• Word count: 1890
  6. Discuss how Shakespeare uses dramatic techniques to build tension and create sympathy for Juliet in act 3 scene 5

    In their passionate discussion they use the nightingale and the lark as representatives of light and dark. These images promote the contrasting sides of their relationship: their affectionate love hindered by their family's feud. Juliet's worries grow as the time of Romeos departure draws closer. She has an ominous insight into their future "now though art so low, as one dead in the bottom of the tomb". This gives the audience a clue as to what may happen at the end of the play.

  7. In Act three, scene 1 of Romeo and Juliet Shakespeare has managed to combine action, drama and tension.

    Thus, this scene is a tragic one as Romeo is driven away from Verona and his love Juliet. Throughout the second act a sense of happiness was created but suddenly the scene then becomes tragic. Tybalt's death could have been prevented by Romeo but he was unwise and decided to maintain his codes of honour rather than be true to his love and this then brought about the death of his friend Mercutio. This is sadly ironic. Benvolio's opening lines immediately create tension, interest and excitement initially through Shakespeare's use of foreshadowing, the irony becomes too dark.

    • Word count: 2122
  8. William Shakespeares use of language in the Prologue and Act I Scene I, prepares the audience for what is about to occur in the course of the play.

    The theatre consisted of many sides, with covered seats all around with the theatre being open air. In Elizabethan times, when people went to the theatre, it would be set in one location. For example for comedy it was often a street, for Oedipus Rex it was the steps before the palace. It was harder for a character to act in such context as they are constantly facing the audience. The characters in the prologue are mentioned in the scene.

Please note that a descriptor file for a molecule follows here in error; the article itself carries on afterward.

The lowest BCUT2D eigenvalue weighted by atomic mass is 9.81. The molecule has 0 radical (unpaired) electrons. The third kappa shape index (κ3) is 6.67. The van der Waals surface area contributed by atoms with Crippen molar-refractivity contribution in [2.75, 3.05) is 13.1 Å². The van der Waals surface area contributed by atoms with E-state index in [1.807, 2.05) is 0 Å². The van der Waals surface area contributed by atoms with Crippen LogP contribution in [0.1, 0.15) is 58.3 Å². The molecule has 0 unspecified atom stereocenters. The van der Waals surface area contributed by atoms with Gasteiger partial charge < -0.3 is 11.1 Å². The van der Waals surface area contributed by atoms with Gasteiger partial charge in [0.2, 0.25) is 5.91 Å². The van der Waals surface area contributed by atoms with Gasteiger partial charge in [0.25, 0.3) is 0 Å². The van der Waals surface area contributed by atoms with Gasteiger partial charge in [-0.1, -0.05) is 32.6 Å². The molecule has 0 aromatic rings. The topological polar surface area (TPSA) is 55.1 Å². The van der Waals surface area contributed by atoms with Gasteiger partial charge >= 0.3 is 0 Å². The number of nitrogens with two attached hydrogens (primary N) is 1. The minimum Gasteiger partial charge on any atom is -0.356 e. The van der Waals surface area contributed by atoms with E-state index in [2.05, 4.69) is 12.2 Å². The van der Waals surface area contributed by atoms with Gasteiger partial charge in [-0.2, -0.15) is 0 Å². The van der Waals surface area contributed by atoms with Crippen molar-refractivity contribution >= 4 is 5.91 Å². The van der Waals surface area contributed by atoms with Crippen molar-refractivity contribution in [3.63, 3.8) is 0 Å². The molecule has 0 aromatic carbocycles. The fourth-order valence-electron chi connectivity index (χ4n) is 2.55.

• Word count: 752
  9. Romeo And Juliet Analysis Paper

    They only seem to focus on one another's beauty and attractiveness when first meeting. Also, both characters share a poetic language to overstress their ideas. They speak metaphorically, using similes and poetic exaggerations when talking about one another. To embellish his lover, Romeo exclaims, "She doth teach the torches to burn bright." (1. 1. 43). This tells us that Juliet's magnificence is much brighter than a torch. This statement along with how Juliet describes Romeo mirrors one another. Although being very similar in character, Juliet shows that she can be more mature unlike Romeo who shows his irrational surface.

    • Word count: 903
  10. Why is Act 3, Scene 1 a turning point in Romeo and Juliet?

    As Tybalt enters, the language changes from random talk of nothingness and dreams to antagonizing wit and bawdy humor. The scene could easily be a comedy or a romance if it wasn't for what comes up next in this scene. As the first person becomes a victim in a brawl of both fighting and of extremities of language, this is what contributes to the scene being the turning point in the play. This play may a battle between 2 families to get rid of each other, but it is also a battle of wittiness and how smart you are.

    • Word count: 1346
  11. Romeo and Juliet. Explain how different emotions and moods are created in the balcony scene. Act 2 Scene 2.